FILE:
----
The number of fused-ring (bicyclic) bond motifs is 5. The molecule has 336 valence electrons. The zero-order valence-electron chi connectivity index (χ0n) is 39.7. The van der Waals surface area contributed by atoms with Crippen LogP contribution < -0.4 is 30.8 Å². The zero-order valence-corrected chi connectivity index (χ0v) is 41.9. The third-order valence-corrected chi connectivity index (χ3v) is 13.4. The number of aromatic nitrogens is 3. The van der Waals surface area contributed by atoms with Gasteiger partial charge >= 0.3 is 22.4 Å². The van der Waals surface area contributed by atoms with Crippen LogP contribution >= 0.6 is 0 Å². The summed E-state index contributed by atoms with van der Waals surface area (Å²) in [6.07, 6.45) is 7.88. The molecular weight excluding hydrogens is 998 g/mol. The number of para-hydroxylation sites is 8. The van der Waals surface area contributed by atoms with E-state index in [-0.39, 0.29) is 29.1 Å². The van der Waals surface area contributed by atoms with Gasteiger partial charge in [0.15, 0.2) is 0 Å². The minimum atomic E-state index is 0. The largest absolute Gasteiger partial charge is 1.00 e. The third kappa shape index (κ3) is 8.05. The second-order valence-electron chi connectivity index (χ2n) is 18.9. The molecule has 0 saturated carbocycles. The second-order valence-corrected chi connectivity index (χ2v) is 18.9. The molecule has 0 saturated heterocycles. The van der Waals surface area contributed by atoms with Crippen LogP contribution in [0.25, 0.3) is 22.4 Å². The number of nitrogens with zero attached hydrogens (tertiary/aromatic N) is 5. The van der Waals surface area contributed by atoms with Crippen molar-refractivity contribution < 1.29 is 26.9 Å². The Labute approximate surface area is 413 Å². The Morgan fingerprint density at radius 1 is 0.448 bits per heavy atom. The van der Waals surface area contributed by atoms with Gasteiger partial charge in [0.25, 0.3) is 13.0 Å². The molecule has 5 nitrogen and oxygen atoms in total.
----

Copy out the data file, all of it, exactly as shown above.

The number of fused-ring (bicyclic) bond motifs is 5. The molecule has 336 valence electrons. The zero-order valence-electron chi connectivity index (χ0n) is 39.7. The van der Waals surface area contributed by atoms with Crippen LogP contribution < -0.4 is 30.8 Å². The zero-order valence-corrected chi connectivity index (χ0v) is 41.9. The third-order valence-corrected chi connectivity index (χ3v) is 13.4. The number of aromatic nitrogens is 3. The van der Waals surface area contributed by atoms with Gasteiger partial charge >= 0.3 is 22.4 Å². The van der Waals surface area contributed by atoms with Crippen LogP contribution >= 0.6 is 0 Å². The summed E-state index contributed by atoms with van der Waals surface area (Å²) in [6.07, 6.45) is 7.88. The molecular weight excluding hydrogens is 998 g/mol. The number of para-hydroxylation sites is 8. The van der Waals surface area contributed by atoms with E-state index in [-0.39, 0.29) is 29.1 Å². The van der Waals surface area contributed by atoms with Gasteiger partial charge in [0.15, 0.2) is 0 Å². The minimum atomic E-state index is 0. The largest absolute Gasteiger partial charge is 1.00 e. The third kappa shape index (κ3) is 8.05. The second-order valence-electron chi connectivity index (χ2n) is 18.9. The molecule has 0 saturated carbocycles. The second-order valence-corrected chi connectivity index (χ2v) is 18.9. The molecule has 0 saturated heterocycles. The van der Waals surface area contributed by atoms with Crippen LogP contribution in [0.25, 0.3) is 22.4 Å². The number of nitrogens with zero attached hydrogens (tertiary/aromatic N) is 5. The van der Waals surface area contributed by atoms with Crippen molar-refractivity contribution < 1.29 is 26.9 Å². The Labute approximate surface area is 413 Å². The Morgan fingerprint density at radius 1 is 0.448 bits per heavy atom. The van der Waals surface area contributed by atoms with Gasteiger partial charge in [0.25, 0.3) is 13.0 Å². The molecule has 5 nitrogen and oxygen atoms in total.